A new bird I saw a couple of days ago was a male Redstart hopping around in the tamarisk trees near our building. It flew down to the ground and was running around under some old boards.

When we were out on our patio a few nights ago a barn owl flew in circles over us screeching. The noise flushed a couple of wood pigeons out of our Eucalyptus tree.

Friday, October 15, 2004

I finally went out again after a weeks hiatus. On the other side of post at the sewage pond I saw the usual black-winged stilts plus a pair of spotted redshanks and an active green sandpiper bobbing its tail as it fed along the shoreline.

The laundry pond was very slow, probably because it was the middle of the day. I saw a coot and a few moorhens swimming among the reeds and a group of 4 little grebes loitering in the middle of the pond. The engineers will be pumping some of the water out to make room for the runoff when the rains begin. The laundry pond is one of three stormwater basins on post. The problem is our laundry also pumps 120,000 gallons a day into the pond. If things remain as they are, the pond will overflow and flood part of the road. It may be good for the birds because they will be creating another shallow lake in an open field area, which the birds might like.

I've been seeing some small light orange butterflies that seem to be migrating through. They look like they are pierids, relatives of the cabbage white. I also have been seeing some Plain Tiger butterflies (Danaus chrysippus) flying through.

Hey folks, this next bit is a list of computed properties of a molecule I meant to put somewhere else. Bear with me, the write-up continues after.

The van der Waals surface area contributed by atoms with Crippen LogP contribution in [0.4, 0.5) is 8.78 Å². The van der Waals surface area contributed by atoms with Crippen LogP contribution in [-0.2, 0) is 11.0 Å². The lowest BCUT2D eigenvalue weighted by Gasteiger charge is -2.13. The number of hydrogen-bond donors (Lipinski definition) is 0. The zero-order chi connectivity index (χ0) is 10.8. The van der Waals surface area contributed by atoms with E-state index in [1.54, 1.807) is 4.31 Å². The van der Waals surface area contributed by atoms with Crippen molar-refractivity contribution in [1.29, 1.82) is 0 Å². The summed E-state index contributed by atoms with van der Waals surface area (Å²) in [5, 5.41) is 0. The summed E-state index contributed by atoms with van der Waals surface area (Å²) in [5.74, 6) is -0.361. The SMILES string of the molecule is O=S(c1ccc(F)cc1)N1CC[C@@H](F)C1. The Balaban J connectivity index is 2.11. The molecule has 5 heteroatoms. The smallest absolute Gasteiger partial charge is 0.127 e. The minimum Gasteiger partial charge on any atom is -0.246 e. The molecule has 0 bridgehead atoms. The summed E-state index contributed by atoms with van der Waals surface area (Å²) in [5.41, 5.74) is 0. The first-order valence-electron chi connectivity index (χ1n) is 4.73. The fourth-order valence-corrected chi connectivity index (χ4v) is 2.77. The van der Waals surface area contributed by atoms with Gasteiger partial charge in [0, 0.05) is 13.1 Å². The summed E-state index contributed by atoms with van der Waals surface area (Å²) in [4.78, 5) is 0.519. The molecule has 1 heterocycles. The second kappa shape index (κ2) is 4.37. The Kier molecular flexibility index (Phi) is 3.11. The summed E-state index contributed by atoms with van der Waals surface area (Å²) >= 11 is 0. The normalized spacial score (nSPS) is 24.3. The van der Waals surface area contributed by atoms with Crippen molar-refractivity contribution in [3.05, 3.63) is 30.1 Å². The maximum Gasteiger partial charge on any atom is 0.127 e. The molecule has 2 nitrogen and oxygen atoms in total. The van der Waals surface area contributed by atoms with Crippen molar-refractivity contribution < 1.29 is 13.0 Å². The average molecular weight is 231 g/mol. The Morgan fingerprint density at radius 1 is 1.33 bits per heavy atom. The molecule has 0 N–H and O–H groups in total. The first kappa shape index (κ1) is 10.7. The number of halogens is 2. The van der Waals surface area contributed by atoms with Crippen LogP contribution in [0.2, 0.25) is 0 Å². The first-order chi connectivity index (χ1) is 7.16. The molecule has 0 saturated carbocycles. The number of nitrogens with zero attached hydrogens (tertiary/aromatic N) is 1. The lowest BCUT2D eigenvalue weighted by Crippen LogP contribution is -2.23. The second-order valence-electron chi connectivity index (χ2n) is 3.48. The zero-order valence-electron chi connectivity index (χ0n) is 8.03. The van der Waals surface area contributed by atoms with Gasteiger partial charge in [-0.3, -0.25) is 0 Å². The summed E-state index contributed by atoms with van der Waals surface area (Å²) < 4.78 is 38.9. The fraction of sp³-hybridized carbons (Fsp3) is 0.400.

Tuesday, October 05, 2004

In the last week I've only got out a few times. This morning I rode one of the guy's bikes down to the laundry pond. Usually it takes me about half and hour each way if I walk so it was a big improvement.

Today was overcast in the morning. It even sprinkled for a minute or so. The temperature was very comfortable in the 80's.

The pond was very quiet today only 4 ducks. 2 Garganey and 2 Mallards. A single white-winged black tern was flying over the water feeding. A pair of coots, some moorhens, a little grebe and a single Little Egret rounded out the waterbirds.

I did see four fuzzy black moorhen chicks running around amongst the reeds. That was the high point.

I saw a few other birds perched on the fence surrounding the pond. About a dozen blue-cheeked bee-eaters, a common babbler and the ubiquitous white-cheeked bulbuls.

A few days ago I stopped at my new spot, the water treatment pond. I observed a pair of ringed plovers, a new species for me, a common redshank, two dozen black-winged stilts and a yellow wagtail.

The treatment pond should be good throughout the fall and winter because many shorebirds winter in Iraq. I remember coming north from Kuwait in February and seeing large numbers feeding in the little ponds by the side of the highway.

Now that it is getting cooler some of the plants are starting to flower. One large bush I passed the other day was covered with tiny green flowers. Hundreds of tiny moths were fluttering around the bush and feeding on the flowers.